Zimbabwean trucker Daniel Ndanyana, who drives for Hestony Transport, is lucky to be alive after he and his South African workmates were doused with petrol last Friday while asleep in their trucks in Cato Ridge outside Durban.

“Gunmen took me to the back of the truck, where my colleagues were on the ground naked. They told us the makwerekweres [foreigners] must die. They tried to light a match but couldn’t. When they pushed us to the ground to shoot, I ran. If I didn’t I would have died.”

Fleeing into bushes, Ndanyana found a road and stopped a passing police patrol. When they arrived at the compound, five trucks were on fire.

Hestony managing director Etuan van der Westhuizen confirmed six of their trucks had been burnt in Johannesburg and Cato Ridge last week, with his foreign and South African staff attacked.

“Foreigners only account for 15% of our drivers. We employ foreigners when we cannot find drivers who have the correct skills. We pay them the legal wage,” he said.

Rudolf Waldeck, managing director of SA Zero Waste trucking company, which does not employ foreigners, said they had been forced to divert trucks around towns in Mpumalanga because of the violence.

“We have had drivers injured. This ATDA blocked trucks travelling through Ermelo and Bethal. Our drivers had to show their identity cards,” Waldeck said.

Trucking company owner Barend Groenewald is in ICU at the Worcester Mediclinic after his truck was set alight in Touws River in the Western Cape last month.

Groenewald was asleep at a lay-by with his brother-in-law, who was in another vehicle, when the attackers threw stones through their truck windows. “They sprayed petrol into the cabs and set them alight. My brother-in-law was able to save Barend,” Groenewald’s wife, Ciska, said.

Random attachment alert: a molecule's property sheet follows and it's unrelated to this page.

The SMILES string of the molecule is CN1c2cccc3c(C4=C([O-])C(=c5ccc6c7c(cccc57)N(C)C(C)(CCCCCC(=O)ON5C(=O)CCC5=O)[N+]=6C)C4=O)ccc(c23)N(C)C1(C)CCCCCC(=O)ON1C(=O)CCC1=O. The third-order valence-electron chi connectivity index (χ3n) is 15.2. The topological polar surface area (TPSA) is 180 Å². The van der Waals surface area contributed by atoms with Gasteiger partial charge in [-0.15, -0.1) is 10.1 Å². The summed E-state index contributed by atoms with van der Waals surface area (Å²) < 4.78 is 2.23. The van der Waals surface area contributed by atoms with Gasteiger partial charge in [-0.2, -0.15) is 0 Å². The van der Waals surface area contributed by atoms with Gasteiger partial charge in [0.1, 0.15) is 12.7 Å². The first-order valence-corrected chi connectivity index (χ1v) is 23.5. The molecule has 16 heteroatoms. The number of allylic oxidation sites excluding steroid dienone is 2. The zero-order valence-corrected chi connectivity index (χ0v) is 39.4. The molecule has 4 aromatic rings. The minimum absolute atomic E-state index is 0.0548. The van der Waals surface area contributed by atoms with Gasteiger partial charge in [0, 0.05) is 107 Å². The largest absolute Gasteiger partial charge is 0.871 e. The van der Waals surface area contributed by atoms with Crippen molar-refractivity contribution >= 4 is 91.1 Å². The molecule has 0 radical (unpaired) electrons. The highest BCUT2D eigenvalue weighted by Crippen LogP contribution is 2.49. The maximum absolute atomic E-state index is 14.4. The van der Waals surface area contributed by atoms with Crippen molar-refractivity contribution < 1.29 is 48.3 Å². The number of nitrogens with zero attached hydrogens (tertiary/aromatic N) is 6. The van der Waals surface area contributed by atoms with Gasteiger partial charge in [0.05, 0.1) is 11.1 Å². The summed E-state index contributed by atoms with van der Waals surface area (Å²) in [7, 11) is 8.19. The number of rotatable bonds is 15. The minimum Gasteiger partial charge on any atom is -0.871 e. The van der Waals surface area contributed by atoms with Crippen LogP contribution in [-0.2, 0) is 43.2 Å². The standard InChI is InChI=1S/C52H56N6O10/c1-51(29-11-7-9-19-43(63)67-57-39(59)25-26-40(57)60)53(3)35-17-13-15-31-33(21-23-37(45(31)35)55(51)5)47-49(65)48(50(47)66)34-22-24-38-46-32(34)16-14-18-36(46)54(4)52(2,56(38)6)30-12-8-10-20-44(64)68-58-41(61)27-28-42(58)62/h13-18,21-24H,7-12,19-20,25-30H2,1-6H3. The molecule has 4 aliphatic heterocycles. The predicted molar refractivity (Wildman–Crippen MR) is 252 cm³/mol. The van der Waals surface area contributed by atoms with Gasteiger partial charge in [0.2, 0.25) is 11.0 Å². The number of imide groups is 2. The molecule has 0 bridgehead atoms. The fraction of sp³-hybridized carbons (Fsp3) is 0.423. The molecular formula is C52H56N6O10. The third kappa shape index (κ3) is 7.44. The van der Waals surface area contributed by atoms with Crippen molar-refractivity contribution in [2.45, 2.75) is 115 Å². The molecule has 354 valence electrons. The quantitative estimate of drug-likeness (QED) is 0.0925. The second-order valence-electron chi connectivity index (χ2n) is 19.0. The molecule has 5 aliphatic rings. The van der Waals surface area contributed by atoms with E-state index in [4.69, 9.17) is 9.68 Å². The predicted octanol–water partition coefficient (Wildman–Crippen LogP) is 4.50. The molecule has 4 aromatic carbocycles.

She said it was not a robbery as nothing was stolen.

Claudia Carvalho, Hawkeye Trucker Assist owner, said it was the “Wild West”.

“Since we began operations in April we have been inundated with calls from transport companies enquiring about our services, including armed escorts.”

She said it was “complete madness” on the N3. “The situation, which began developing a year ago, was largely ignored and is now totally out of control.”

ATDA head Sipho Zungu disputed they were behind the violence.

“We have no problem with foreign trucks coming to SA, rather with foreigners driving for South African companies. South African drivers and their families are starving. Children cannot be sent to school. South Africans are losing jobs to foreigners, who don’t only take our jobs but also our rights to protected jobs,” he said.

He said companies employed foreigners because they did not want to pay the minimum wage.

National Truck Drivers Federation secretary general Siphesihle Muthwa said the issues would go away if “employers did the right thing”.

Police ministry spokesperson Reneliwe Sereo said that since April 2018, 36 cases had been reported nationally, in which 63 trucks were burnt and 11 damaged.

“A workplace joint inspection task team, which is coordinated by the labour department and which consists of various government departments including the police, has been established.”

– Sunday Times